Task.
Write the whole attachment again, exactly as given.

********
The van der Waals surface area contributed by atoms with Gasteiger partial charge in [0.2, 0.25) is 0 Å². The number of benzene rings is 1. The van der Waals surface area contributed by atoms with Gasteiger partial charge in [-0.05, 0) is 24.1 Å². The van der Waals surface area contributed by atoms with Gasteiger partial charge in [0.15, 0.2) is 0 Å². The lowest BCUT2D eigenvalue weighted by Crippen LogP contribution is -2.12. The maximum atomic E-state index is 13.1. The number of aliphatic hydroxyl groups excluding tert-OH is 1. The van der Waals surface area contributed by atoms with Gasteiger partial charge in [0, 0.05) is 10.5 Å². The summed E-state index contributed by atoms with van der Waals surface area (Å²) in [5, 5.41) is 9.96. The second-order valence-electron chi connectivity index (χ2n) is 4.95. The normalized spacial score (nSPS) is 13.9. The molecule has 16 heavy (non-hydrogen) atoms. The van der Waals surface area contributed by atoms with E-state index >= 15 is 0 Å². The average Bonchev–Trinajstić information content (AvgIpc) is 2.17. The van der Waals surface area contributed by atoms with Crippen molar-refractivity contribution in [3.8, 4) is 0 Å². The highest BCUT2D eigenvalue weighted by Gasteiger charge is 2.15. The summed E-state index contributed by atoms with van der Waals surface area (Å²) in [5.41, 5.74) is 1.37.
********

The van der Waals surface area contributed by atoms with Gasteiger partial charge in [0.2, 0.25) is 0 Å². The number of benzene rings is 1. The van der Waals surface area contributed by atoms with Gasteiger partial charge in [-0.05, 0) is 24.1 Å². The van der Waals surface area contributed by atoms with Gasteiger partial charge in [0.15, 0.2) is 0 Å². The lowest BCUT2D eigenvalue weighted by Crippen LogP contribution is -2.12. The maximum atomic E-state index is 13.1. The number of aliphatic hydroxyl groups excluding tert-OH is 1. The van der Waals surface area contributed by atoms with Gasteiger partial charge in [0, 0.05) is 10.5 Å². The summed E-state index contributed by atoms with van der Waals surface area (Å²) in [5, 5.41) is 9.96. The second-order valence-electron chi connectivity index (χ2n) is 4.95. The normalized spacial score (nSPS) is 13.9. The molecule has 16 heavy (non-hydrogen) atoms. The van der Waals surface area contributed by atoms with E-state index >= 15 is 0 Å². The average Bonchev–Trinajstić information content (AvgIpc) is 2.17. The van der Waals surface area contributed by atoms with Crippen molar-refractivity contribution in [3.8, 4) is 0 Å². The highest BCUT2D eigenvalue weighted by Gasteiger charge is 2.15. The summed E-state index contributed by atoms with van der Waals surface area (Å²) in [5.41, 5.74) is 1.37.